The NHS, Glasgow City Council and Police Scotland are expected to agree to the idea in principle.
The plans, which was give users medical-grade heroin to inject under supervision, could help alleviate problems with the estimated 500 heroin users who inject on Glasgow’s streets.
According to the BBC, the proposals are due to be considered by the Glasgow City Integration Joint Board.
Similar schemes operate in 10 other countries, including Australia, Germany, France and Switzerland.
Dr Emilia Crighton, director of public health at NHS Greater Glasgow and Clyde and vice-chairwoman of the ADP, said the organisation had looked at expert evidence from around in the world.
She added: “Nowadays we see that actually that most of Europe is providing addiction services.
“There are safe consumption rooms - Switzerland has a model where there is heroin-assisted treatment and opiates-replacement treatment that satisfies the needs of the population.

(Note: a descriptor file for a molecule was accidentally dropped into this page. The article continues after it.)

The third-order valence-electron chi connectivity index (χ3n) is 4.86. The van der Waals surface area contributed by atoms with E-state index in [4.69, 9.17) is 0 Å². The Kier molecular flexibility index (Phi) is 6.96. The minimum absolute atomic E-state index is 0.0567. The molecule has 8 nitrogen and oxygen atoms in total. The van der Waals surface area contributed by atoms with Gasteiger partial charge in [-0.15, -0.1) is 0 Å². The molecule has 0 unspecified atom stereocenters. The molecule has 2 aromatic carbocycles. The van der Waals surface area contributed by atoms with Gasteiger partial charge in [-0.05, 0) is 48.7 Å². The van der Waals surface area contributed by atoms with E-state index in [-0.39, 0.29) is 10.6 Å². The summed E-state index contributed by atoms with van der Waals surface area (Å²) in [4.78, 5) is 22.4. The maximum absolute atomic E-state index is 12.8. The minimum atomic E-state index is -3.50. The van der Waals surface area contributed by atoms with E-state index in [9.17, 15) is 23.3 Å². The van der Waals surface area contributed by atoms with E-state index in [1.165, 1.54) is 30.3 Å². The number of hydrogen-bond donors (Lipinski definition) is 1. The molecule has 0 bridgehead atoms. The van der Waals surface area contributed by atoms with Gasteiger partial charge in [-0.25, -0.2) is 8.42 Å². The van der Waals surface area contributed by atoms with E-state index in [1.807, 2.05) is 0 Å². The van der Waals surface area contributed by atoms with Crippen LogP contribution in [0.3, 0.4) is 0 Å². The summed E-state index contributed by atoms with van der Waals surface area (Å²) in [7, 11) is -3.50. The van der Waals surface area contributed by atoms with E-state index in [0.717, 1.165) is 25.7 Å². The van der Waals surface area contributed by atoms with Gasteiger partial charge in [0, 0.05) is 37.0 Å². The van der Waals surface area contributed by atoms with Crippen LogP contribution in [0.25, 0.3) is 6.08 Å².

“So we really have to find a solution that brings the solutions elsewhere in the world to Glasgow.”
Kirsten Horsburgh, from the Scottish Drugs Forum, said: “When we look at our rising numbers of drug-related deaths, if we are really serious about reducing the harms associated with problematic drug use then we need to be using all types of services, all evidence-based approaches to making sure that we can try and reduce the harms caused by problem drug use.
“We already provide sterile injecting equipment. Providing a sterile environment in which people can use drugs is an obvious and necessary next step.”
The initial details of the Glasgow proposals have still to be worked out, including how much the so-called fix rooms would cost, where they would be and how they would operate.